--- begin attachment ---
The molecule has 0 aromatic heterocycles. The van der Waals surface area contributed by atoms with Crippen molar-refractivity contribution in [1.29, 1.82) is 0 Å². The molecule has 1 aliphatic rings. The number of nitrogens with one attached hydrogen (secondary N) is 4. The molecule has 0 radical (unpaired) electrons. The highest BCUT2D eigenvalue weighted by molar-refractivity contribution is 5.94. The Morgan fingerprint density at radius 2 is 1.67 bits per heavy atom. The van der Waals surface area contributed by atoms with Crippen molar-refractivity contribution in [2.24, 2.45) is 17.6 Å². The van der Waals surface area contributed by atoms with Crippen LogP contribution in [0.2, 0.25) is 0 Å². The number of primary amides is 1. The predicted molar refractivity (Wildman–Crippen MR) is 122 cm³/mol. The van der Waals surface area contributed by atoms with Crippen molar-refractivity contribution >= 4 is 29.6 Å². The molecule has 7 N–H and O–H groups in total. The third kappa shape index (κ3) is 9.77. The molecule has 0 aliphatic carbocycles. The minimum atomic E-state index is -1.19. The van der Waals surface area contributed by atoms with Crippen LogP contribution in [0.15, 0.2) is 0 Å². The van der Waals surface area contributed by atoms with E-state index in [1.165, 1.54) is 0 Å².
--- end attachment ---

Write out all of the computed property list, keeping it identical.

The molecule has 0 aromatic heterocycles. The van der Waals surface area contributed by atoms with Crippen molar-refractivity contribution in [1.29, 1.82) is 0 Å². The molecule has 1 aliphatic rings. The number of nitrogens with one attached hydrogen (secondary N) is 4. The molecule has 0 radical (unpaired) electrons. The highest BCUT2D eigenvalue weighted by molar-refractivity contribution is 5.94. The Morgan fingerprint density at radius 2 is 1.67 bits per heavy atom. The van der Waals surface area contributed by atoms with Crippen molar-refractivity contribution in [2.24, 2.45) is 17.6 Å². The van der Waals surface area contributed by atoms with Crippen LogP contribution in [0.2, 0.25) is 0 Å². The number of primary amides is 1. The predicted molar refractivity (Wildman–Crippen MR) is 122 cm³/mol. The van der Waals surface area contributed by atoms with Crippen molar-refractivity contribution >= 4 is 29.6 Å². The molecule has 7 N–H and O–H groups in total. The third kappa shape index (κ3) is 9.77. The molecule has 0 aliphatic carbocycles. The minimum atomic E-state index is -1.19. The van der Waals surface area contributed by atoms with Crippen LogP contribution in [0.15, 0.2) is 0 Å². The van der Waals surface area contributed by atoms with E-state index in [1.165, 1.54) is 0 Å².